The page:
- ZiN Daily
Ian Townsend: Fine Art
Image: Unsplash, downloaded (https://unsplash.com/photos/I9qcFjyuJGw) 27.2.2022.
The answer to all your questions is money
“The answer to all your questions is money” - Tony Kornheiser quoting Don Ohlymer
During the late summer of 2001 Guy Grand was recovering from a heart procedure. In his private room at Mount Sinai Hospital he laid in bed gorging on jellybeans and sour keys while surfing afternoon TV. On one of these repetitive days he landed on the Little League World Series. At first he found the programming loathsome and under produced, but soon he was pulled in by the players' nicknames, their favourite foods, what subjects they liked in school. When the game had ended Guy called in the nurse to watch the victorious Taiwanese team celebrate.
“Those are some real fucking champions”, he said, pulling at the elbow of her smock, “Mark my words, those boys are gonna win it all!”
“Mr. Grand, you need to rest. Please.”
For the remainder of the competition Guy adopted the Taiwanese team as his own. Each day brought a new high as their pitchers firepower increased and their bats boomed like cannons on a South Asian pirate ship. Yu-Ting, an eleven-year-old boy who loved Pikachu and kimchi was Guy’s favourite player. He loved the way in which Yu-Ting would chuck his bat into the air after every hit, whether it was a bloop single or a towering home run.
On August 25th, the last day of Guy’s hospital stay, the Taiwanese Little League Team faced off against Alaska in the finals. The game was moving with a flow—a single here, a double play there, but neither side was able to break the deadlock. In the top half of the sixth and final inning Alaskan slugger Aput Kootoo turned on a hanging curveball. The ball seemed to pause at its apex before falling out of sight beyond the outfield fence.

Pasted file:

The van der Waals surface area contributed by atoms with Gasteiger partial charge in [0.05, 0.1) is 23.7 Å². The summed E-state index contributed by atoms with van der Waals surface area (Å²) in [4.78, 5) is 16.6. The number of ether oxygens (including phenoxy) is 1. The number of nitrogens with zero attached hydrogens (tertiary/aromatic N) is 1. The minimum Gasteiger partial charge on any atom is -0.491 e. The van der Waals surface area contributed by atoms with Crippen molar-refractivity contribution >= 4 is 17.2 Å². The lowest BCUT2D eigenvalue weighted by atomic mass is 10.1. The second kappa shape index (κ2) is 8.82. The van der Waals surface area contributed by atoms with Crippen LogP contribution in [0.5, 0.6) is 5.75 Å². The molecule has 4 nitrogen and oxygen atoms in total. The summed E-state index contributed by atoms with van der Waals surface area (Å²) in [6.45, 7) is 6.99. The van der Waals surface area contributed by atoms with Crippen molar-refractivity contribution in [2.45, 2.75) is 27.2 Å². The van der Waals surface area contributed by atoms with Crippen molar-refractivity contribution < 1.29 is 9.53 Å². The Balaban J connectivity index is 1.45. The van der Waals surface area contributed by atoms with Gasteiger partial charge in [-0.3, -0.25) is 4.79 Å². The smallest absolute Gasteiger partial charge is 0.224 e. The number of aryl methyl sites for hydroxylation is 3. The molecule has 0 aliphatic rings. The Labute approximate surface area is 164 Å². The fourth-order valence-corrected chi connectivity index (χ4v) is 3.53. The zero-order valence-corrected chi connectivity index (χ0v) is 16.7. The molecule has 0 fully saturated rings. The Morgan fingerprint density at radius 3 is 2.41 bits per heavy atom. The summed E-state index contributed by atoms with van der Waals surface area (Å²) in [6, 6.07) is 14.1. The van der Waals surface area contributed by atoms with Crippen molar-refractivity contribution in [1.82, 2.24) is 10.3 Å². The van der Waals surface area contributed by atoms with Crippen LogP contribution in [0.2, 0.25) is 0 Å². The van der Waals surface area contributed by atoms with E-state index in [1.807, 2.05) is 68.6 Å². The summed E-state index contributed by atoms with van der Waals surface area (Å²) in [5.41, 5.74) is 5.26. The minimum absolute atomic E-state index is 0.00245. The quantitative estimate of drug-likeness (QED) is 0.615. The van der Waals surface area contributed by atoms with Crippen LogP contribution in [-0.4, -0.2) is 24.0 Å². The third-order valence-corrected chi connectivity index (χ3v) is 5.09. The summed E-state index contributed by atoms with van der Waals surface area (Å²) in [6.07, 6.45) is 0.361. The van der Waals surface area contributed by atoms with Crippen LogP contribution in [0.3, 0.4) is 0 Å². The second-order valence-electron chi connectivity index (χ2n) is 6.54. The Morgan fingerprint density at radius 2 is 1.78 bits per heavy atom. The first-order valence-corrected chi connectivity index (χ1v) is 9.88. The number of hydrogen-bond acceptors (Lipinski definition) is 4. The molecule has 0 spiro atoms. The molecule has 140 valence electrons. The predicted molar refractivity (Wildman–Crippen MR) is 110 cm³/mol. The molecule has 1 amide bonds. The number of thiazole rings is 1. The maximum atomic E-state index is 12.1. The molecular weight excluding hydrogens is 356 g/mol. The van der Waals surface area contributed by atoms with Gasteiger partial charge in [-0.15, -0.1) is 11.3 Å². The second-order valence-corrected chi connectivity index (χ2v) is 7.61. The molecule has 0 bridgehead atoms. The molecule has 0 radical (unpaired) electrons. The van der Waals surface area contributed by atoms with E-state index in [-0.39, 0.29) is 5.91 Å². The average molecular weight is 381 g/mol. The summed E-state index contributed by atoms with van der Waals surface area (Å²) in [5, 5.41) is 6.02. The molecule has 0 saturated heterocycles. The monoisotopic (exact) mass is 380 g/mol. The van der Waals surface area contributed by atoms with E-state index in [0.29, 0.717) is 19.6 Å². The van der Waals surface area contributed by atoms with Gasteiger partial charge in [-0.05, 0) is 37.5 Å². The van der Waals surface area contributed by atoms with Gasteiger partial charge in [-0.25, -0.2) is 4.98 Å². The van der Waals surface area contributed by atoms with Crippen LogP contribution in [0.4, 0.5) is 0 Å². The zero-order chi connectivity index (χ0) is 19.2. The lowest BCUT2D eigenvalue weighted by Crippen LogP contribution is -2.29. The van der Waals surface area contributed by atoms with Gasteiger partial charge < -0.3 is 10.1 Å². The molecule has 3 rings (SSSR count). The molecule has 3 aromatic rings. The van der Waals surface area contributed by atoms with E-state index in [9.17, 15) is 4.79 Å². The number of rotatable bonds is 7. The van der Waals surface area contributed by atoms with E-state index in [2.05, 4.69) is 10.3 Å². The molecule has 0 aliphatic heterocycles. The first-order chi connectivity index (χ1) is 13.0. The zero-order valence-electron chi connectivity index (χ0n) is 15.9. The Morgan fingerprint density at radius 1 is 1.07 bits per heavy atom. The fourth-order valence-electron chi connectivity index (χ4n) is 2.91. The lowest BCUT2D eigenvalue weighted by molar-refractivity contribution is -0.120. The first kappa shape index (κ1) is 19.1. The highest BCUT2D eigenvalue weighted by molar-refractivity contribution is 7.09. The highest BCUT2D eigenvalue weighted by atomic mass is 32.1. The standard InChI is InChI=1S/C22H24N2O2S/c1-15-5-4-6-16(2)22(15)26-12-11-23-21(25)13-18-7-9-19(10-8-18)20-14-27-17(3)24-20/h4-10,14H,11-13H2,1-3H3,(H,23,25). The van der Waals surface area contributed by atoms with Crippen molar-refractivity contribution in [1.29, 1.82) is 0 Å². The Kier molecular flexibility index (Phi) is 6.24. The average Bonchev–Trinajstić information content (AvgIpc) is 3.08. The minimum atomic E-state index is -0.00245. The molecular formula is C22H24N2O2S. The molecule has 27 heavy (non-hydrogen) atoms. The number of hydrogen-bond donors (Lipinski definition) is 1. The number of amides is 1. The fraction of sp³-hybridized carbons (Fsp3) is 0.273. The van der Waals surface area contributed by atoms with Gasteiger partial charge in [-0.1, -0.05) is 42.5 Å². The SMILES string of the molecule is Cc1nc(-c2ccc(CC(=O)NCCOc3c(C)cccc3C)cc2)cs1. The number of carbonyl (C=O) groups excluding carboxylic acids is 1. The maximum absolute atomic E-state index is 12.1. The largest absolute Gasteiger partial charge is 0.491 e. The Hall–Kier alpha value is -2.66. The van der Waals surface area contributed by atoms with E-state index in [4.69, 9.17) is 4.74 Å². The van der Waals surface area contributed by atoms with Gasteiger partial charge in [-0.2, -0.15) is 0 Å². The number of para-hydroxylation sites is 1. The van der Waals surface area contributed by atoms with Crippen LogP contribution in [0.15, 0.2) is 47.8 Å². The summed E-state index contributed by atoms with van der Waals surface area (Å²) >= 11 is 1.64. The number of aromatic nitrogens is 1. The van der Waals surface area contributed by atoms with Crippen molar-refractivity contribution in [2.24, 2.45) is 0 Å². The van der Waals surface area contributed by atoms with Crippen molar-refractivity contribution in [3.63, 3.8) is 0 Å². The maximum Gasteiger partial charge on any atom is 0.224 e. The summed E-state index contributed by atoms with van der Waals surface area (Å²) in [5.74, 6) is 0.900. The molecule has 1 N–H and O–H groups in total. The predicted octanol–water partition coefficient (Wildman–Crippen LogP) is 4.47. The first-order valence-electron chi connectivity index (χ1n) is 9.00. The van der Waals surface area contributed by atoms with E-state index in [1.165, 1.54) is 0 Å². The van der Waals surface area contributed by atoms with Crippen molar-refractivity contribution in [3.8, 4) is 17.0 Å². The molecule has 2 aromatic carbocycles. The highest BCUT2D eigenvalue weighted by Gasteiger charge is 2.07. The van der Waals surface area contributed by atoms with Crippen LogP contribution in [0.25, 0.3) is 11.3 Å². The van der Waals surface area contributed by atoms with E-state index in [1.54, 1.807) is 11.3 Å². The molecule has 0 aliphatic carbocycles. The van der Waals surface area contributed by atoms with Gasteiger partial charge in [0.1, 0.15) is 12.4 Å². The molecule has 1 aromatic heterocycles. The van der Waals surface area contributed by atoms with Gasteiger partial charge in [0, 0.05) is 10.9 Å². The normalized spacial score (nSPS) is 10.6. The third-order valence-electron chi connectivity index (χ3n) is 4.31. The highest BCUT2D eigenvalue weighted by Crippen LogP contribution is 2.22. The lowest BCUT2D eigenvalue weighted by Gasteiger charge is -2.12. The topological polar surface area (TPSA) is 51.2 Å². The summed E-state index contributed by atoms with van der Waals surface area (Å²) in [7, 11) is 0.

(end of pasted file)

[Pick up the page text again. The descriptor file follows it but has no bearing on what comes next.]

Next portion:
When the bottom of the sixth came around, the score still 1-0, Guy was sweating in his hospital bed, his newly repaired heart pounding. The first batter took a shaky hack and popped out to the third basemen. The second batter rolled over into an easy out on a breaking ball that died just before it reached the plate. Guy chewed his nails. This was it, the final out, and who was at bat? None other than Yu-Ting!
“Go get ‘em Ting!” Guy screams. “You got this you little bastard! Make Guy proud!”
“Strike one!” A perfect pitch on the outside corner.
“Strike two!” Another pitch in the same location.
Guy watched as Yu-Ting stepped out of the batter's box, tapped his cleats with his bat, touched his helmet, adjusted his batting gloves and stepped back into the box.
“Strike three!” The umpire pulled his right arm across his body and pumped his left fist out in a martial arts pose.
“Nooooooooooooooooo!!!!!” Big, fat crocodile tears streamed down the face of Guy and Yu-Ting. Yu-Ting sulked back to the bench where his team mates consoled him by wrapping their arms around him.
Guy on the other hand fell out of bed screeching like a cat that had been tossed into the sea. He banged his fists on the floor and produced blood curdling wails that would later be described by one hospital attendant as, “The sound a mother makes when she watches her child die.”
What transpired in Guy’s hospital room during the month of August in the year 2001 would be the catalyst for a new art form. A fine art form. An art form for the 21st century.
Like all practitioners of a fine art Guy Grand had to learn to walk before he could run. After the demoralizing defeat of Taiwan at the hands of Alaska, Guy vowed to concentrate 97% of his energy on ensuring that Taiwan would emerge victorious in the 2002 LLWS. The other 3% of his energy was allocated to running his countless enterprises whose collective net worth was over 400 billion dollars.
Guy granted himself a week of mourning after the 2001 finals. He conceived of his plan the following month when his grief had subsided. For starters he bought Global Food Preparedness, the parent company of Red Hot Wieners, who were the largest sponsor of the LLWS.